"We're just going fishing."  Vaughn's hands were outstretched like a man pleading to a judge.   

I wanted to chime in, but Warren sealed my mouth with a momentary sidelong glance.

"Look, these people don't play down at the Creek  They see you in a golf cap and they'll know you're not for real."

"The Creek?  I thought you'd never been there before.  Hanging out in North Jackson?"  Actually, Vaughn had lived in North Jackson all his life.  "What have you been smoking?"

"I'm telling you.  They don't play."  Warren was firm.  "Best bass fishing in the state.  Maybe in the whole southeast."

Vaughn paused and rolled his eyes.  He folded the yellow cap and stuck it in his back pocket.  "Let's go."  Turning to me, he muttered, "Del Gilbert, get that thing off your head before you get a rash.  Looks like it's got a fungus on it."


            Maynor Creek Water Park lay in a portion of the state I had never before visited.  In Wayne County, just west of the Alabama border, the park was actually a small, artificially created, squid shaped lake fed by the rivulet of Maynor Creek.  Stretched out lazily as a break among the pine forests and loam soil of the lower East Gulf Coastal Plain, the land around the lake was nearly as flat as the glassy milk-chocolate-colored surface. 

Vaughn had asked Warren to drive and without waiting for a response had crawled into the back seat and opened a beer.  Both ice chests were on the rear floorboard and both were packed with Miller High Life.  Vaughn wedged himself down between the three rolled sleeping bags and was almost asleep before we were halfway to Mendenhall.  Every now and then he would stir around, and with great economy of movement, flip open an ice chest lid, grab a beer, pop off a top, and suck it down in two or three gulps.  By the time we hit Laurel, there were five empty bottles strewn over the back of the Jeep.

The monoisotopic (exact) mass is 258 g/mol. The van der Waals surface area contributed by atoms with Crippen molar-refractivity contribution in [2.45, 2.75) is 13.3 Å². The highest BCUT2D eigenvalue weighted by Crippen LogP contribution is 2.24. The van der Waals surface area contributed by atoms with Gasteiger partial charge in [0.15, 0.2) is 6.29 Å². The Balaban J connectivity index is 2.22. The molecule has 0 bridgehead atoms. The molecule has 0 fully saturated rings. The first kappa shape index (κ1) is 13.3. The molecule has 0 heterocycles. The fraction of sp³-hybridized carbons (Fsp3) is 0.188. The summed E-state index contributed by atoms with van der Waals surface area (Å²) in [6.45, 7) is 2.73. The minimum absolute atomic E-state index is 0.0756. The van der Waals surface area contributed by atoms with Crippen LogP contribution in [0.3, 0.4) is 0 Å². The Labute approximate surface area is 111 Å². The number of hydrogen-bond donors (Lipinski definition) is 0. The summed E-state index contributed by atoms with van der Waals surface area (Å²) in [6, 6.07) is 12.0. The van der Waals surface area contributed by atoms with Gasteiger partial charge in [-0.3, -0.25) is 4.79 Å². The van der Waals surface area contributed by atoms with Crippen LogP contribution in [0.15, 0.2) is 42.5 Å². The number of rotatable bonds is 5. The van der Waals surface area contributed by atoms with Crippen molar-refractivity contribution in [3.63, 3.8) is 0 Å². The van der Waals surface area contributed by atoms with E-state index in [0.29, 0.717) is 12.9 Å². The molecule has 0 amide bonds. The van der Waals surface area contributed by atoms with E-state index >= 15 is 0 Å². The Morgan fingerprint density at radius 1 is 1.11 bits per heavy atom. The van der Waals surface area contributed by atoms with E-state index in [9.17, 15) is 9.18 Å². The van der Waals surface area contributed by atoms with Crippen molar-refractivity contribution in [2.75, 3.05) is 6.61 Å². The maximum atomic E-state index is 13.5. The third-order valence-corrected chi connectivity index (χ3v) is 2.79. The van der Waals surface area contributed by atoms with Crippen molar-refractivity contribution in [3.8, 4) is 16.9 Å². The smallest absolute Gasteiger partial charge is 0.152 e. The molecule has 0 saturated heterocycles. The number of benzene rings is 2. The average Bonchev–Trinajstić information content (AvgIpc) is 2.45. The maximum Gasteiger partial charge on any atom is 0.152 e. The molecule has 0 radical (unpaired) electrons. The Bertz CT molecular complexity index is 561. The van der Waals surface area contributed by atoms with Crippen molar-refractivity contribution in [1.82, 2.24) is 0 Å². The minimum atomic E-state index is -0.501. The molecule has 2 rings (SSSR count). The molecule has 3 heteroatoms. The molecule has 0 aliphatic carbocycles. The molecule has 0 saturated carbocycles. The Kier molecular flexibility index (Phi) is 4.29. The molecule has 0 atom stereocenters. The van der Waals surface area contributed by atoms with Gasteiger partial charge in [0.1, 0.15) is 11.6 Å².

When we arrived I gathered the tents from around Vaughn, who was struggling to gain something close to a vertical position and extract his body from the rear of the Jeep.  After two refusals he finally let me give him a hand out.  As soon as his feet made contact with the ground he jerked away from me and maintained his balance only by bracing his arm against the side of the roll bar.  Figuring that Vaughn was in no shape to do anything other than collapse, I had decided to set his tent up first and let him succumb to the forces of gravity and moonlight.  "How much beer did you have?"

He swiveled his head in my direction with what appeared to be great effort and glared at me through a smile.  "Seven, I think.  Seven heaven.  Give me seven.  Maybe I'll take eleven."


"Miller ponies.  Seven ounces each."  A roar of a belch.  "Seven ounces.  Seven beers.  Must be my lucky number, Del Gilbert."

I looked at the bottles for a second or two.  They were full grown twelve ounce horses.  Not a pony in sight.  "Seven beers," I stated.  I scanned at least nine empties

"Never felt better, Del Gilbert."  He looked like he was going to puke.

Where do you want your tent?"  I asked. 

"Right there," he pointed.

"Right there," I echoed.  The plot of ground he chose was thickly matted with pine straw, twigs and cones.  "How about over here," I suggested, nodding a few feet forward and left toward a splotch of flat sand unencumbered by fallen branches and pinecones.  It was an area that had been purposely cleared by human hands for the very act of placing a tent. 

Vaughn slapped a palm over his left eye and dragged it down his face until it rested beside his mouth, the attached fingers sprayed across his nose and lips like a net.  Something close to anger had seeped into his posture.  Maybe it was just indignation; in the pale light it was difficult to tell.  "Damn you, Del Gilbert!  I been outdoors since I was six: hunting, camping, fishing, crapping, hiking, surviving, and everything else you can do in the wilderness.  I'm not just standing here like some frat boy afraid of getting some dirt on his khakis.  You hear me?"  He continued in this vein for several minutes, working himself up into a lather and stringing words together so quickly that he neither made sense, nor allowed enough time to breathe.  The longer he continued, the more simultaneously animated and profane he was, until to hear him tell it, he was the closest thing to Jeremiah Johnson to ever come out of Hinds County.